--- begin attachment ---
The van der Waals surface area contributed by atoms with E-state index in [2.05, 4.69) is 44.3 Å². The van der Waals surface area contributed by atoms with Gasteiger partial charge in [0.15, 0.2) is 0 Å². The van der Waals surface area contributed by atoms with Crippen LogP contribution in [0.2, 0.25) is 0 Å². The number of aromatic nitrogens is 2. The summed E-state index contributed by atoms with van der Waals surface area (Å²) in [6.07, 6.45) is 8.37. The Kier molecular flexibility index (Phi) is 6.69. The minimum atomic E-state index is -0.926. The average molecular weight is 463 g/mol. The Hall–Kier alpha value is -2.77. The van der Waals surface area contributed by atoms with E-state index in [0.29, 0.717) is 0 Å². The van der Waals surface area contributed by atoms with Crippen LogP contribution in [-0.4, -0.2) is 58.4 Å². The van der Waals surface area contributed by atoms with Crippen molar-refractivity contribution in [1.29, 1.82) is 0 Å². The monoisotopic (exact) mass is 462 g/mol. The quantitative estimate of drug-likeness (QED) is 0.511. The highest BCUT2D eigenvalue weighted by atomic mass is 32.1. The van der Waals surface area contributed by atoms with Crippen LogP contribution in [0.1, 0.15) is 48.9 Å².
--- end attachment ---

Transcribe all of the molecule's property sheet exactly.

The van der Waals surface area contributed by atoms with E-state index in [2.05, 4.69) is 44.3 Å². The van der Waals surface area contributed by atoms with Gasteiger partial charge in [0.15, 0.2) is 0 Å². The van der Waals surface area contributed by atoms with Crippen LogP contribution in [0.2, 0.25) is 0 Å². The number of aromatic nitrogens is 2. The summed E-state index contributed by atoms with van der Waals surface area (Å²) in [6.07, 6.45) is 8.37. The Kier molecular flexibility index (Phi) is 6.69. The minimum atomic E-state index is -0.926. The average molecular weight is 463 g/mol. The Hall–Kier alpha value is -2.77. The van der Waals surface area contributed by atoms with E-state index in [0.29, 0.717) is 0 Å². The van der Waals surface area contributed by atoms with Crippen LogP contribution in [-0.4, -0.2) is 58.4 Å². The van der Waals surface area contributed by atoms with Crippen molar-refractivity contribution in [1.29, 1.82) is 0 Å². The monoisotopic (exact) mass is 462 g/mol. The quantitative estimate of drug-likeness (QED) is 0.511. The highest BCUT2D eigenvalue weighted by atomic mass is 32.1. The van der Waals surface area contributed by atoms with Crippen LogP contribution in [0.1, 0.15) is 48.9 Å².